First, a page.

2016 Audi S6 Quick Spin [w/video]
Audi Reminds Us That The Present Day Is Outstanding
EngineTwin-Turbo 4.0L V8
Power450 HP / 406 LB-FT
0-60 Time4.4 Seconds
Top Speed155 MPH
Curb Weight4,486 LBS
MPG18 City / 27 HWY
As Tested Price$81,000 (est.)
Best Deal Price$69,311
"What's that?" I might have asked. "A roomy four-seat Audi with more than 400 horsepower and all-wheel drive, that looks like it was sculpted by Ralph McQuarrie? Pushing 30 mpg and under five seconds to 60 miles per hour? The hell you say."
And that's even before Future Me showed Skinny Me an interior full of carbon fiber and aluminum, God's own quilted-leather sport buckets, and a 'radio' that would've made my Dreamcast look like an Atari 6400. (If you haven't picked up on the vibe yet, I was kind of a weird nerd in the late '90s.) Gentlemen, we live in the future; I just drove a mid-cycle-refresh Audi that proves it.
- The 4.0-liter, turbocharged V8 is tailor-made for smoothly pulling around anything less-well-endowed than the M5/E63/CTS-V set. Now up to 450 horsepower and 406 pound-feet of torque (versus the 420 hp and 406 lb-ft of last year's model), there's enough pull in the easily accessible powerband to satisfy all but lunatic drivers. It doesn't feel staggeringly fast, but that's only because 500 horsepower has become so commonplace in the new über sedan game. It's quick enough. Remember when 250 hp was a crazy number?
- The car sounds like it has a V8, too. That may seem obvious, but in Generation Direct Injection things tend to get a bit clattery. You'll get some of that if you open the hood with the engine running (as I did in one of the Short Cuts above), but none where it counts: behind the wheel, windows up, stereo down, foot to the floor. That recipe delivers a hushed, baritone-sung song about understatement.
- Less subtle is the braking force when used at or near the top of its ability. After a moment of surprise and delight while decelerating in normal traffic, I went back-road hunting to test a few pseudo panic stops. Vented 15.7-inch front discs, with 14-inchers in the rear, provided a fast and steady haul-down from 70 miles per hour. Remember when wheels were 15 inches?
- I mean, you need those big brakes and potent engines to move and stop a car this hefty. With a base weight of 4,486 pounds – no doubt heavier still in my loaded, Dutchman-driven example – it still kind of blows my mind to see the 27-miles-per-gallon highway number. Oh, and the 4.4-second 0-to-60 number. Still, remember when two cars combined weighed 4,500 pounds?
- I love, love, love these bucket seats. Somewhat objectively, I think the one-piece design and leather quality is stunning. Subjectively, my six-foot, five-inch, 240-pound body fits like it was a plush F1 saddle, molded just for me. With the seat to the floor and nearly at the back of its rails, I've got tons of headroom and legroom, too.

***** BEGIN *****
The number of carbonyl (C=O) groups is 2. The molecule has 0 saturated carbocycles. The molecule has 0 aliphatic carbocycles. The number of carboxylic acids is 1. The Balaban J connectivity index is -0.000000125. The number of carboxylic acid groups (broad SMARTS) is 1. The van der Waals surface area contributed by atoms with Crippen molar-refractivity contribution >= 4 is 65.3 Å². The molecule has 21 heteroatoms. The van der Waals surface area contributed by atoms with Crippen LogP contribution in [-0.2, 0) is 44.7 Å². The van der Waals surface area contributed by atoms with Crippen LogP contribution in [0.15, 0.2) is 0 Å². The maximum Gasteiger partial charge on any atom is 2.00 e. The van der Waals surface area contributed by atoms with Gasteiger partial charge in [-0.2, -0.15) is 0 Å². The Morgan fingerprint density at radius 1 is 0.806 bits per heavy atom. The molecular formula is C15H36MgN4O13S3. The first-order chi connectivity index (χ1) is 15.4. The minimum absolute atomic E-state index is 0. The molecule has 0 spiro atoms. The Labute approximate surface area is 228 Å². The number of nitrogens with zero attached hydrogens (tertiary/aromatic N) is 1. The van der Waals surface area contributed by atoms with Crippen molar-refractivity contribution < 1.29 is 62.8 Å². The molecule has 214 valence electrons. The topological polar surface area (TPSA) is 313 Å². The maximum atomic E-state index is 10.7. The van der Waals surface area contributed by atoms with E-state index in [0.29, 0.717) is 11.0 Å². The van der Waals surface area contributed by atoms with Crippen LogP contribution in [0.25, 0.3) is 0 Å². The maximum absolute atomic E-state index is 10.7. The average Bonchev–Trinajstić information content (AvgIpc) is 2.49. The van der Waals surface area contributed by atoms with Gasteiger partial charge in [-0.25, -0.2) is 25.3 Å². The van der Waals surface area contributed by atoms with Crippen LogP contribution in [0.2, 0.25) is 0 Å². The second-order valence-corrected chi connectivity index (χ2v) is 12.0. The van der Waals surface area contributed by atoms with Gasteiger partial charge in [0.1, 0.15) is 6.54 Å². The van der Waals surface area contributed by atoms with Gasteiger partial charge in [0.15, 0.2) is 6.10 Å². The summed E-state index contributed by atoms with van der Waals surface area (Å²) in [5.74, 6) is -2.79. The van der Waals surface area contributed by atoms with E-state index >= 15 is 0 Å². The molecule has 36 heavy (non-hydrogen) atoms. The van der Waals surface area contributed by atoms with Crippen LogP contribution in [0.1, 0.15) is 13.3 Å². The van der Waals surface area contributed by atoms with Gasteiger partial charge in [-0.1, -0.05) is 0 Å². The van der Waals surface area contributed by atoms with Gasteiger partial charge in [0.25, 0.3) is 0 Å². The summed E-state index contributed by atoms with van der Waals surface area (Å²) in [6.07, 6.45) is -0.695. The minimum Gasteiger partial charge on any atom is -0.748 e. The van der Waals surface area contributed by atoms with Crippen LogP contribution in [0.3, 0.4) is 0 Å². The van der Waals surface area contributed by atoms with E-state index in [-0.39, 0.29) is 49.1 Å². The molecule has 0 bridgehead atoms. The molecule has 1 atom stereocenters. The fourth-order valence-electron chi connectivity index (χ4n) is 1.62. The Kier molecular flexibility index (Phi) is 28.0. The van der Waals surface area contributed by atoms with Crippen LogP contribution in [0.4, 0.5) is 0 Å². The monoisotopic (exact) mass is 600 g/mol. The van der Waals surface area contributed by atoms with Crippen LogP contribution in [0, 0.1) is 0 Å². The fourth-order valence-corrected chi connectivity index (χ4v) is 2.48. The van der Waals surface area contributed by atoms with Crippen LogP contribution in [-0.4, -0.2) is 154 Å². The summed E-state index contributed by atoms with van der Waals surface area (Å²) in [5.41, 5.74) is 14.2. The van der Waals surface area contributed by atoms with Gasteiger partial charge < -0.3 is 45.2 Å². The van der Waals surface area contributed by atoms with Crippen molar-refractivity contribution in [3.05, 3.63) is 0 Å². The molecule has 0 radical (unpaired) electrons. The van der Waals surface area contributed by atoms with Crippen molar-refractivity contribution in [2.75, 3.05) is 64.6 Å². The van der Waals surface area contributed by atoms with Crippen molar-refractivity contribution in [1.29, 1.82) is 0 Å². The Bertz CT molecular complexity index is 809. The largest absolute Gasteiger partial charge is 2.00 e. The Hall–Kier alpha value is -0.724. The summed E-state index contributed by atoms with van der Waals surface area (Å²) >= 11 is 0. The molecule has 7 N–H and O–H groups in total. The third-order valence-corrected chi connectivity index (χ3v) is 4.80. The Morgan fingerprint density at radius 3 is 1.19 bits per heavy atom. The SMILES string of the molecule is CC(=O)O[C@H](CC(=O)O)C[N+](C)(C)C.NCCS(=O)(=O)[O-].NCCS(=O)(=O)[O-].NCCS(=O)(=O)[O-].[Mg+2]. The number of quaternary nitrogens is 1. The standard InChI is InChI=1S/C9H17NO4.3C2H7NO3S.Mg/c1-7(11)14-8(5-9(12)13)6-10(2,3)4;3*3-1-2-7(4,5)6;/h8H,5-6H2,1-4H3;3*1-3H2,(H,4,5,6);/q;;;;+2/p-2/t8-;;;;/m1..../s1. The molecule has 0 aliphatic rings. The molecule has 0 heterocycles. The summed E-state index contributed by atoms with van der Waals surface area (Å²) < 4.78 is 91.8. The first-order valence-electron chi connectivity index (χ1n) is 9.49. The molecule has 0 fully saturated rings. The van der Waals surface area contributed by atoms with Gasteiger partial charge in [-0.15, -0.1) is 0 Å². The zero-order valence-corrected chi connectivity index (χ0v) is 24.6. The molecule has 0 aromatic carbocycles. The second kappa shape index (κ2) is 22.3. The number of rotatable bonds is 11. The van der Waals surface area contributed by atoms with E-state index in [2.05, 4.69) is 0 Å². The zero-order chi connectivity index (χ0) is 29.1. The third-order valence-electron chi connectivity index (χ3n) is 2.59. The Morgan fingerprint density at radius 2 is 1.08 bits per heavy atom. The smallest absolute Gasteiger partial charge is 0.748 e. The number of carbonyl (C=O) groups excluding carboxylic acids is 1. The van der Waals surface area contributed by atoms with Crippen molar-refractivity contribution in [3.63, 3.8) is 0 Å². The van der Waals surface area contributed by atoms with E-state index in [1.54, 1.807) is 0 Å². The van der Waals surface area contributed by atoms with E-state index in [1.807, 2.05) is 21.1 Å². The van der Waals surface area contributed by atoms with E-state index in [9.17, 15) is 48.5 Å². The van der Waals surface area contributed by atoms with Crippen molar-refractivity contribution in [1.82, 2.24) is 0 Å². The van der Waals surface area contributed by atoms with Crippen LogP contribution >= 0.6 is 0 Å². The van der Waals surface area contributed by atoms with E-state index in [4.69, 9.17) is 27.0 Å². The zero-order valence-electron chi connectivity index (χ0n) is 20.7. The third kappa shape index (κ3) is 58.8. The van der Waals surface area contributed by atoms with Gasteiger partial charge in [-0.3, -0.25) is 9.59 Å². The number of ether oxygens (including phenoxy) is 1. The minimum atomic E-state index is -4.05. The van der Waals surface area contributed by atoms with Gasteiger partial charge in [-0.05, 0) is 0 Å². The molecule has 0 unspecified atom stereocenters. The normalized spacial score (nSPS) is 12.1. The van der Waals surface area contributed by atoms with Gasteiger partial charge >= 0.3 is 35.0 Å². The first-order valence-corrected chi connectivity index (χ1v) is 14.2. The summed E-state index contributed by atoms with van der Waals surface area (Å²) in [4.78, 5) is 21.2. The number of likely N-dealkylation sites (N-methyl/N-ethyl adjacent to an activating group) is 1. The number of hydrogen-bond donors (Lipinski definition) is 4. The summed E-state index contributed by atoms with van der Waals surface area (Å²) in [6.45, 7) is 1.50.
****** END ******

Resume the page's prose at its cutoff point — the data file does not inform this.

- The throttle and brake pedals are both hugely engaging, as I touched on. But the same can't be said for the other driver controls. Steering feedback is minimal, though the car goes where you point it, and turns in appropriately for a large sports sedan. The seven-speed S-tronic transmission didn't capture my imagination, either. It's responsive on up and downshifts, technically proficient, but there's rarely anything visceral or overly snappy about clicking off shifts. Perhaps it comes alive at really fast speeds? I suppose I ought to remember that old 'automatic' transmissions used to uniformly suck.
- Even on the optional 20-inch wheels, the S6 has gorgeous ride quality. The adaptive air suspension kept me from feeling jostled over pavement cracks and expansion joints, while holding that big body neatly steady when I wanted to whip through some curves. Understeer lurked just beyond the horizon of the pace I picked for regular roads, but at speeds that will keep me out of jail, the car feels neutrally balanced.
Just over $71,000 now buys you a big, fast, statement making Audi. In my aforementioned villainous youth, that kind of bread would've bought me a house (though if I had it, I almost certainly would've accidentally invested it in old Porsches and airfare). These days it puts the S6 slightly wrong-footed versus a similarly powered Cadillac CTS Vsport Premium or Jaguar XF Supercharged, or well under the track-attack Germans from Mercedes and BMW.
I still can't afford any of the crew, so I'll happily bum rides from the OEMs until they pull my card. Here's to progress. Here's to the future we all wanted, happening right now.
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